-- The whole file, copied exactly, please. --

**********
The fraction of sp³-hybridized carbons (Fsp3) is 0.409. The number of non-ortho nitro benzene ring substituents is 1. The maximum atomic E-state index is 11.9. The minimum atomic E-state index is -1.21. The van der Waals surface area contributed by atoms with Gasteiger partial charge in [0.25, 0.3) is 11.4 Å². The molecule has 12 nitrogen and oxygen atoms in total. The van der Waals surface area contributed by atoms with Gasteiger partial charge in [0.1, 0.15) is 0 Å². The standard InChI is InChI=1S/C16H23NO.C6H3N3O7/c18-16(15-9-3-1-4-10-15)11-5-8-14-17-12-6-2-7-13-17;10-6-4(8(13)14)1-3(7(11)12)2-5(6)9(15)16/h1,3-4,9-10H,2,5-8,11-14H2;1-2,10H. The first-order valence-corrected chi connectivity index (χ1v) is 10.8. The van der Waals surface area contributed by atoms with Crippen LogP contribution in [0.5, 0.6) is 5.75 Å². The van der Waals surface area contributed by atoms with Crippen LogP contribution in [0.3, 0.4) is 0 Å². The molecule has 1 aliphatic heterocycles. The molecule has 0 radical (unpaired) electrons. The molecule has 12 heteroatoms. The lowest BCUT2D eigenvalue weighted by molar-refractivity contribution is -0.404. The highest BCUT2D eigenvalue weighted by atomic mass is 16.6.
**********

The fraction of sp³-hybridized carbons (Fsp3) is 0.409. The number of non-ortho nitro benzene ring substituents is 1. The maximum atomic E-state index is 11.9. The minimum atomic E-state index is -1.21. The van der Waals surface area contributed by atoms with Gasteiger partial charge in [0.25, 0.3) is 11.4 Å². The molecule has 12 nitrogen and oxygen atoms in total. The van der Waals surface area contributed by atoms with Gasteiger partial charge in [0.1, 0.15) is 0 Å². The standard InChI is InChI=1S/C16H23NO.C6H3N3O7/c18-16(15-9-3-1-4-10-15)11-5-8-14-17-12-6-2-7-13-17;10-6-4(8(13)14)1-3(7(11)12)2-5(6)9(15)16/h1,3-4,9-10H,2,5-8,11-14H2;1-2,10H. The first-order valence-corrected chi connectivity index (χ1v) is 10.8. The van der Waals surface area contributed by atoms with Crippen LogP contribution in [0.5, 0.6) is 5.75 Å². The van der Waals surface area contributed by atoms with Crippen LogP contribution in [0.3, 0.4) is 0 Å². The molecule has 1 aliphatic heterocycles. The molecule has 0 radical (unpaired) electrons. The molecule has 12 heteroatoms. The lowest BCUT2D eigenvalue weighted by molar-refractivity contribution is -0.404. The highest BCUT2D eigenvalue weighted by atomic mass is 16.6.